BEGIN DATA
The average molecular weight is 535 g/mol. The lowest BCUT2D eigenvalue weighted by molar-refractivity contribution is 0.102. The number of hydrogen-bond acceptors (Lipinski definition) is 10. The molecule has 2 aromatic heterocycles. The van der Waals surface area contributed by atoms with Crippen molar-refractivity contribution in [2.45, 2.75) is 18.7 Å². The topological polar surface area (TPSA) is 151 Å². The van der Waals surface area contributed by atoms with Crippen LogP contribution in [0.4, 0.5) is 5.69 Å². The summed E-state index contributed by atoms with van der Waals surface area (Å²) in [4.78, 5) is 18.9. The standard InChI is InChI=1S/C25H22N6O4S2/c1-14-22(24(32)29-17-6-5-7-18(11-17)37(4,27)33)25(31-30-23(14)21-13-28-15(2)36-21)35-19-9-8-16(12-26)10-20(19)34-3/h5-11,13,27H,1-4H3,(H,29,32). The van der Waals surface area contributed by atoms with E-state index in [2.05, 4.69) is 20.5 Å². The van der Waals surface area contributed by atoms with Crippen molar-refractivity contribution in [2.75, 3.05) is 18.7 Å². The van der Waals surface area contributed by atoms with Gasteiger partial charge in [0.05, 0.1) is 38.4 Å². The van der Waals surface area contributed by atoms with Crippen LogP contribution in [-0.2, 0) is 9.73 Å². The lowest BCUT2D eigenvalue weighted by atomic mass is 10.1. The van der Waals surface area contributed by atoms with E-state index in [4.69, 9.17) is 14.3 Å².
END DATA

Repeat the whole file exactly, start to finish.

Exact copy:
The average molecular weight is 535 g/mol. The lowest BCUT2D eigenvalue weighted by molar-refractivity contribution is 0.102. The number of hydrogen-bond acceptors (Lipinski definition) is 10. The molecule has 2 aromatic heterocycles. The van der Waals surface area contributed by atoms with Crippen molar-refractivity contribution in [2.45, 2.75) is 18.7 Å². The topological polar surface area (TPSA) is 151 Å². The van der Waals surface area contributed by atoms with Crippen LogP contribution in [0.4, 0.5) is 5.69 Å². The summed E-state index contributed by atoms with van der Waals surface area (Å²) in [4.78, 5) is 18.9. The standard InChI is InChI=1S/C25H22N6O4S2/c1-14-22(24(32)29-17-6-5-7-18(11-17)37(4,27)33)25(31-30-23(14)21-13-28-15(2)36-21)35-19-9-8-16(12-26)10-20(19)34-3/h5-11,13,27H,1-4H3,(H,29,32). The van der Waals surface area contributed by atoms with E-state index in [2.05, 4.69) is 20.5 Å². The van der Waals surface area contributed by atoms with Crippen molar-refractivity contribution in [2.75, 3.05) is 18.7 Å². The van der Waals surface area contributed by atoms with Gasteiger partial charge in [0.05, 0.1) is 38.4 Å². The van der Waals surface area contributed by atoms with Crippen LogP contribution in [-0.2, 0) is 9.73 Å². The lowest BCUT2D eigenvalue weighted by atomic mass is 10.1. The van der Waals surface area contributed by atoms with E-state index in [4.69, 9.17) is 14.3 Å².